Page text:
Geronimo ji Jaga Pratt, was sentenced to life and despite his exemplary prison
record, has been denied parole 9 times.
Sekou Odinga, was sentenced to life plus 40 years with a recommendation of no
parole.
Assata Shakur and Sundiata Acoli were sentenced to life plus 30 years.
Fortunately, in 1979, Assata was liberated from prison and she is now living in exile in
Cuba. This was the only way to put an end to the horrendous conditions under which she
had been confined.

Each of the nine MOVE defendants was sentenced to 100 years.
Bashir Hameed and Abdul Majid, were both sentenced to 25 years to life.
Seth Hayes and Teddy (Jah) Heath are also serving 25 years to life sentences.
Baba Odinga is serving a 25-year to life sentence.
Donald Taylor, a former member of De Mau Mau which was a clandestine self-
defense formation within the U.S. Marine Corps in Vietnam formed to defend against
racist attacks from white troops, was sentenced to 150 to 200 years without parole.
The New York Three (Herman Bell, Jalil Bottom and Albert Nuh Washington)
were each sentenced to 25 years to life.
Mutulu Shakur was sentenced to 60 years.
Kuwesi Balagoon was sentenced to 25 years to life.
Jihad Abdul-Mumit, a former Panther and BLA member, was sentenced to 14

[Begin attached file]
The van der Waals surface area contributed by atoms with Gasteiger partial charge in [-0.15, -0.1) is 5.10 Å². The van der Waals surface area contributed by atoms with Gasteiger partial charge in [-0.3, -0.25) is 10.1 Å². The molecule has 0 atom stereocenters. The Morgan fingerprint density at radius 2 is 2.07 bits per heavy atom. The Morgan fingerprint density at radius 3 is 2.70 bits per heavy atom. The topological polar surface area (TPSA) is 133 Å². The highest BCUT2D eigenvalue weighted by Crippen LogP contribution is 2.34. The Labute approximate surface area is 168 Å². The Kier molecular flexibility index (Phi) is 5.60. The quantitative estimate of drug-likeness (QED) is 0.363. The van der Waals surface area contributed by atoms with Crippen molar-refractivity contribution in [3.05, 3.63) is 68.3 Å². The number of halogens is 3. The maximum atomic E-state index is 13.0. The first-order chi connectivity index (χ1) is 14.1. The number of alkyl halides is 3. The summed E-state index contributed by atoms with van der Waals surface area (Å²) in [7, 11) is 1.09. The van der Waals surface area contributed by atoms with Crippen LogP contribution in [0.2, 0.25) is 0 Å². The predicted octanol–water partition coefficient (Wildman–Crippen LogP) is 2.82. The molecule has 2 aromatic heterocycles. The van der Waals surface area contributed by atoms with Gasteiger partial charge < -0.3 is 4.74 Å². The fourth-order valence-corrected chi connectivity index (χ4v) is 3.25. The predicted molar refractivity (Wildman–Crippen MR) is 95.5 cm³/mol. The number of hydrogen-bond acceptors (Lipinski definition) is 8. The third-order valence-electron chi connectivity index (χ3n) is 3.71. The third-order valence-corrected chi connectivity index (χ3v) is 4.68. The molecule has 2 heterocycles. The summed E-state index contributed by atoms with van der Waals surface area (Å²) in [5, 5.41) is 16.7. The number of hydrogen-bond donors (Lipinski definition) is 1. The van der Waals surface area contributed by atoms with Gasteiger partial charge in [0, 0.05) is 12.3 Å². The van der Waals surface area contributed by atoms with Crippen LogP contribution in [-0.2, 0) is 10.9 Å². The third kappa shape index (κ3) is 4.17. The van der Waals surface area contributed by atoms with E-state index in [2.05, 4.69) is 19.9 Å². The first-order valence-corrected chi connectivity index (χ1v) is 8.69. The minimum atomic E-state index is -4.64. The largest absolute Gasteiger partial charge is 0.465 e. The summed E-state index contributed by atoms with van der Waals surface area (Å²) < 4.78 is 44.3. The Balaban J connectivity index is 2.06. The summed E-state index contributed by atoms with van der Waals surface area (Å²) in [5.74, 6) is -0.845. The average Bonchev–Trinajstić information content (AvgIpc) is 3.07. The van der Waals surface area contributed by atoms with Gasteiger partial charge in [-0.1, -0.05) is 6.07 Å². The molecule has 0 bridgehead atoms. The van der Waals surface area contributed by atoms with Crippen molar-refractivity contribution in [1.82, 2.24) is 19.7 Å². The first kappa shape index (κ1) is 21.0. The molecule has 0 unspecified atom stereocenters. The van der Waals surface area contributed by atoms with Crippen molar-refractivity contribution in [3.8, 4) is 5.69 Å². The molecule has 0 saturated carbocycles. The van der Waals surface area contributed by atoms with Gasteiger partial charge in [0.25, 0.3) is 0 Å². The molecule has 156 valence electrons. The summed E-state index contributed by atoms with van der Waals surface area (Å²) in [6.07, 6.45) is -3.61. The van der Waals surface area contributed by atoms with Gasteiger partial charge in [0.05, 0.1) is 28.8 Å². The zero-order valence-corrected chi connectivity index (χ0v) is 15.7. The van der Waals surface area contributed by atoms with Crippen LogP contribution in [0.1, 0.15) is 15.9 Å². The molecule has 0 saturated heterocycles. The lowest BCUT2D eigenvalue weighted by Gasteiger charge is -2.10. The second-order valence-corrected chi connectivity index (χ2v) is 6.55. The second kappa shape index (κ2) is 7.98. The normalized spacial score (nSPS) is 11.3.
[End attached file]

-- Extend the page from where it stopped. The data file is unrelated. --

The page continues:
years for a parole violation which did not involve a new arrest.
Prior to his recent release due to prosecutorial misconduct, Dhoruba Bin-Wahad,
was serving a life sentence.
Solitary Confinement and Administrative Detention
In the early 60s, a meeting of social scientists and prison wardens was convened
by director of the Federal Bureau of Prisons, James V. Bennett. The main speaker was
Dr. Edward Schein, a social scientist. He presented his theories on brainwashing and the
application of such techniques to achieve behavior modification with the prison
population. Among the twenty-four techniques suggested by Dr. Schein were the
following:
1. physically remove the prisoner to an area sufficiently isolated in order to
break or seriously weaken close emotional ties;
2. segregate all natural leaders;
3. prohibit group activities that do not fit brainwashing objectives;
4. systematic withholding of mail;
5. create a feeling among the isolated group of prisoners that they have been
abandoned by and totally isolated from the community;
6. undermine all emotional supports; and
7. preclude access to literature which does not aid in the brainwashing
process.
James Bennett urged the participants in the meeting to experiment with Dr.
Schein’s theories within their respective institutions.
Approximately a decade later, the “experiments” that grew out of that meeting in
1961 began cropping up all around the country. The glaring similarities between Dr.
Schein’s techniques and the treatment received by the vast majority of Black political prisoners serve to enforce the belief that there is a thinly disguised attempt on the part of